The coronavirus pandemic is driving up K-12 school costs, including for nutrition, online learning, and special education, prompting educators to plead for aid from Congress.
Schools’ finances may be in for increased pain in coming months, when states that have taken big hits to tax revenue project their budgets for the year ahead.
“Districts are bracing themselves for what could potentially be cuts to personnel in a variety of fashions. It could be layoffs. It could be a reduction in work days,” said Gayle Garbolino-Mojica, superintendent of Placer County schools in California. “They’re preparing for the worst.”
Funding cuts could lead to more than 275,000 teachers being laid off at big-city school districts without more federal aid, a group of superintendents warned Congressional leaders Tuesday.
Lawmakers provided $30 billion for education relief in the CARES Act (Public Law 116-136) last month. But before that money makes it out the door, the expected losses for colleges and K-12 schools harmed by the pandemic have already dwarfed the aid in the law, education groups say.
National K-12 school groups are seeking more than $200 million in another round of coronavirus relief legislation, including $12 billion for low-income schools and $13 billion for special education services.
Colleges want another $47 billion in federal aid to offset the costs of new online instruction and looming state budget cuts.
The CARES Act was a good first step, but states and schools need more help soon to avoid draconian cuts, Rosa DeLauro (D-Conn.), the chairwoman of the House Appropriations Subcommittee on Labor-HHS and Education said. “Now is the time for the federal government to support our communities financially to get through this pandemic.”
A spokeswoman for Sen. Roy Blunt (R-Mo.), chairman of the Appropriations subcommittee on Labor-HHS and Education, said it was too early to address specifics in another relief package. In a radio interview this month, he said there were bound to be needs the CARES Act didntt fully address.
“There was no way we could put a package together that quickly, though we needed to put it together that quickly, and have not left some gaps,” Blunt said. “And we need to fill those gaps.”
Federal funding is typically 10%-12% of revenue for most school districts and state revenue on average makes up almost half of total revenues for K-12 schools. The pandemic-generated drop in state and local revenue, as millions have been thrown out of work, will squeeze districts across the country, said Noelle Ellerson Ng, associate executive director for advocacy and governance at AASA, The School Superintendents Association.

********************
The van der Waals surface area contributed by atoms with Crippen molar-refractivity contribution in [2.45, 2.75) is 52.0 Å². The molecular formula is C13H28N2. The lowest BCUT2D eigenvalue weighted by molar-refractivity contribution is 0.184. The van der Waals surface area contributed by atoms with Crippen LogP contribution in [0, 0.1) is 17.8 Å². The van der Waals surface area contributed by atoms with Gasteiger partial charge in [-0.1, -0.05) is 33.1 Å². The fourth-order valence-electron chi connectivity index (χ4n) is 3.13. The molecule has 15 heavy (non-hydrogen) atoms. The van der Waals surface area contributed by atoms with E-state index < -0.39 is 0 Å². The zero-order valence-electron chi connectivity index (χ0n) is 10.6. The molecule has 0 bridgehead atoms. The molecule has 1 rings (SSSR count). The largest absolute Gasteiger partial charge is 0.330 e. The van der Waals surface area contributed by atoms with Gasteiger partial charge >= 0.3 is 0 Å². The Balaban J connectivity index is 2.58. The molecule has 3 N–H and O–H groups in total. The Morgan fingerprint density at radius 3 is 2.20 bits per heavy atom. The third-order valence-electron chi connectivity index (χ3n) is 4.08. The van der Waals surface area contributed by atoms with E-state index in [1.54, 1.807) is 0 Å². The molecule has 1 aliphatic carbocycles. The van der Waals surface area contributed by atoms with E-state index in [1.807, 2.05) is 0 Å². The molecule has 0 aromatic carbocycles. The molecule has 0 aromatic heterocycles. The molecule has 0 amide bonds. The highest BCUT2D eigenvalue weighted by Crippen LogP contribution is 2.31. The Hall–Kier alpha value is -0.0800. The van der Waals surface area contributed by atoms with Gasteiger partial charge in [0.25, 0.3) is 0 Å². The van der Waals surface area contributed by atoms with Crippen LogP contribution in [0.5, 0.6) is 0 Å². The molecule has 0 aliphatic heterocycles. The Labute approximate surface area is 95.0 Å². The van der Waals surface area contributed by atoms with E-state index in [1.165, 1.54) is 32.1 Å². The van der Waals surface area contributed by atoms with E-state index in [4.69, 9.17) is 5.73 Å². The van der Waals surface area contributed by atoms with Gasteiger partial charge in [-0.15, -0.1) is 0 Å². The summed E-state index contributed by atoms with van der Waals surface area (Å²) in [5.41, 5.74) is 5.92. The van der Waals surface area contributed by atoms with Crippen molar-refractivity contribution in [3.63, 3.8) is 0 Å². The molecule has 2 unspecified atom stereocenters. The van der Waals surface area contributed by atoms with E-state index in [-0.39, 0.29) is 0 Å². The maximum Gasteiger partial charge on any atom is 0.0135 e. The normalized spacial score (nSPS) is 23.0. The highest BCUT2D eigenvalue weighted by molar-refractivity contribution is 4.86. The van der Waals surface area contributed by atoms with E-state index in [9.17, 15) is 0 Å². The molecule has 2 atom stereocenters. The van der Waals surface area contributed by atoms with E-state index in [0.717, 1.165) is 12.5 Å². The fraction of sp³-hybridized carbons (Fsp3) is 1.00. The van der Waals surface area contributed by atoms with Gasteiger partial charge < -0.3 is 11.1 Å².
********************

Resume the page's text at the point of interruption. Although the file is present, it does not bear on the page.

“The economy may slow down but that doesn’t mean students will slow down when they show up for classes,” Ellerson Ng said.
At Highline Public Schools in West Seattle, the district is losing about $2 million on nutrition services as it provides free breakfast and lunch to any child under 18.
The Long Branch Public Schools district in New Jersey has spent $250,000 so far on tablets for students to connect with instructors from home. And school leaders say more spending in technology will be necessary if remote teaching continues.
But the biggest worries for district planners are driven by state budget numbers that loom weeks from now.
In New York, schools have been put on notice that they could see anywhere from a 20% to 50% reduction in state aid in next year’s budget. That would mean thousands of layoffs at districts in the state, said Jason Andrews, superintendent of Windsor Central School District in Upstate New York.
“It’s a huge concern,” he said.
Costs Pile Up for Colleges
Colleges and universities that have barely recovered from the last recession have faced many of the same immediate financial pressures from the pandemic.
At Bunker Hill Community College in Boston, more than 1,700 courses were moved online almost overnight last month. That’s tested the teaching capacity of instructors and the ability of the commuter college’s wireless infrastructure.
Pam Eddinger, Bunker Hill’s president, said the $8.3 million in CARES Act funds the college is set to receive will help shore up virtual support services such as academic advising that students would previously get by visiting campus. Two-year colleges were among the most under funded institutions before the pandemic began, she said.
“The outbreak has thrown into high relief the inequities that have always been there,” Eddinger said.
Carlos Santiago, commissioner of higher education for Massachusetts, said two-year colleges have lost out under CARES Act funding formulas that awarded college aid based on the number of full-time students.
“Our community colleges are attended by and large by part-time students,” he said.
Four-year residential colleges in the state that have already refunded room and board costs to many students are also looking at big losses if they’re not able to fill dorms in the fall.
In other states, the immediate picture is even more grim. New Jersey has already pulled back $138 million from state colleges and universities, forcing hiring freezes and pay cuts. And the Nevada higher education system is preparing for $124 million in cuts to state funding.
Colleges face unknown costs even as they ponder what a fall semester might look like, said Doug Shackelford, dean of the Kenan-Flagler Business School at the University of North Carolina-Chapel Hill.
“How will we open in the fall? Will we open in the fall?” he said. “Is it possible to have a residential campus without some form of treatment or vaccine?”
To contact the reporter on this story: Andrew Kreighbaum in Washington at email@example.com